http://www.digitalhistory.uh.edu/disp_textbook.cfm?smtID=2&psid=3087
Marcus Garvey was in favor of black immigration to Africa. Malcolm X's father was a supporter of Garvey has were many blacks at the time.
So colonization is not in and of itself racist. It is more akin to Zionism the search for a better homeland.
Leftyhunter
 

5fish

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Location
Central Florida
So colonization is not in and of itself racist. It is more akin to Zionism the search for a better homeland.
Leftyhunter

Lincoln colonization plans were all based on racism...

Marcus Garvey was in favor of black immigration to Africa.

Even Garvey's vision has a sense of racism in it...

Garvey's version of Black Nationalism argued that African Americans' quest for social equality was a delusion. They were fated to be a permanent minority who could never assimilate because white Americans would never let them. African Americans, therefore, could not improve their condition or gain autonomy in the United States. Only in Africa was self-emancipation possible.
 

leftyhunter

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Location
los angeles ca
Lincoln colonization plans were all based on racism...



Even Garvey's vision has a sense of racism in it...

Garvey's version of Black Nationalism argued that African Americans' quest for social equality was a delusion. They were fated to be a permanent minority who could never assimilate because white Americans would never let them. African Americans, therefore, could not improve their condition or gain autonomy in the United States. Only in Africa was self-emancipation possible.
Being that Marcus Garvey most likely wrote that in the 1920s Garvey was actually just telling it like it was. In the 1860s colonization made sense other then the huge caveat it was not logistically feasible.
Leftyhunter
 

leftyhunter

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What about when taken into context with blatant racist comments ?
One does not have to be racist to support colonization although some racists supported colonization. For example Marcus Garvey reportedly received funds from racists.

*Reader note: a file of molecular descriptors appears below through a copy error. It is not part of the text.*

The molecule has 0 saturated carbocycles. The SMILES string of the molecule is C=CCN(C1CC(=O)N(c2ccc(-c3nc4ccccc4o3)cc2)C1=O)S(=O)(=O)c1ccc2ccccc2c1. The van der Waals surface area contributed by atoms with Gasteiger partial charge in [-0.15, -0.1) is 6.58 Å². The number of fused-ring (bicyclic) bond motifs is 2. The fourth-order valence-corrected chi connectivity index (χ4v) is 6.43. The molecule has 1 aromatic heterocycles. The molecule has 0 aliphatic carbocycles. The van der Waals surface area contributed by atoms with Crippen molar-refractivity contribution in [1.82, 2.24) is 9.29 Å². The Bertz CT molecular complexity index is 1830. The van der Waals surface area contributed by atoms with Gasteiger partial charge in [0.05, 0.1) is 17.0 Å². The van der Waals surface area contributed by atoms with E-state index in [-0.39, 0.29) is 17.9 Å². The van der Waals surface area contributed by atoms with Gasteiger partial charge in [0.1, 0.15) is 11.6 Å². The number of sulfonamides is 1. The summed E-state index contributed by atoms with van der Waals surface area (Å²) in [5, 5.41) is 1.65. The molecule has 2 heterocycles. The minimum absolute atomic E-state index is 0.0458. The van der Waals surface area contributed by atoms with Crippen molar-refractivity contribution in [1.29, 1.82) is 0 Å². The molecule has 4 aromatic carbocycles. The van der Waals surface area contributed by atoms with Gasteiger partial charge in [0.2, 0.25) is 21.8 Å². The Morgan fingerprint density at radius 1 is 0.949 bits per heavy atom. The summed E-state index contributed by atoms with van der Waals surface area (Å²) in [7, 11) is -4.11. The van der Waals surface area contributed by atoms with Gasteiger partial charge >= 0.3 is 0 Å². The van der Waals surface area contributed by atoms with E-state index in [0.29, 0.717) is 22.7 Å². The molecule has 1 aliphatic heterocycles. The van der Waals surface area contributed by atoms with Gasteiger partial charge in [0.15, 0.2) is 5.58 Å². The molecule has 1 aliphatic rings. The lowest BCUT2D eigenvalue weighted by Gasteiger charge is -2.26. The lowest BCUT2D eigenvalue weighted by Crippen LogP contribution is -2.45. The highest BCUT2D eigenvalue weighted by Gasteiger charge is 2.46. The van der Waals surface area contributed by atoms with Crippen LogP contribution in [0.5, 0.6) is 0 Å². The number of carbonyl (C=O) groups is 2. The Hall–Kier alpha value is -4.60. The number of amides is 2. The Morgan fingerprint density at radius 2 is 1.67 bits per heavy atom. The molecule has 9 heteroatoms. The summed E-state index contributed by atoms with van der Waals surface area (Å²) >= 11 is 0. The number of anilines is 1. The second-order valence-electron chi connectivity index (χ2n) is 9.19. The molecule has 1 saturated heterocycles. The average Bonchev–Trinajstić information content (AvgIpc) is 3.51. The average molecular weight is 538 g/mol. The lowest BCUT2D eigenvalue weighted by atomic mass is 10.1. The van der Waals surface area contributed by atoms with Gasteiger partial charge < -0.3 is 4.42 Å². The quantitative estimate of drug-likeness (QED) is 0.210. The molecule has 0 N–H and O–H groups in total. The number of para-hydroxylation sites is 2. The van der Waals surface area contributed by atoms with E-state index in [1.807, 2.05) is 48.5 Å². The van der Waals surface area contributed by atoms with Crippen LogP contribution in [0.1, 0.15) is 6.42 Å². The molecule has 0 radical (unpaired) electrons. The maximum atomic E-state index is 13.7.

Colonization was not a bad idea but it was an impracticable idea.
Leftyhunter
 

Viper21

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One does not have to be racist to support colonization although some racists supported colonization. For example Marcus Garvey reportedly received funds from racists.
Colonization was not a bad idea but it was an impracticable idea.
Leftyhunter
Come on man..... you're dodging the elephant in the room. Don't give an inch eh..? lol My comment was specifically about Lincoln.

Are you saying that Lincoln was not racist ..?
 
Another bad moment showing Lincoln racist bias...

For much of his political career, Lincoln, like his political idol Henry Clay, was an advocate of colonization, based on his belief that "the great mass of white people" would refuse to extend equal rights to African Americans. This assumption and prediction, Lincoln believed, "whether well or ill-founded, cannot be safely disregarded."

In 1862, the President met with a group of African Americans at the White House (no previous President had dreamed of inviting blacks to the White House), and, in what was perhaps the lowest point of his presidency, seemed to blame blacks for the Civil War and predicted that they would have to migrate overseas. Lincoln said "your race are suffering, in my judgment, the greatest wrong inflicted on any people...but on this broad continent, not a single man of your race is made the equal of a single man of ours."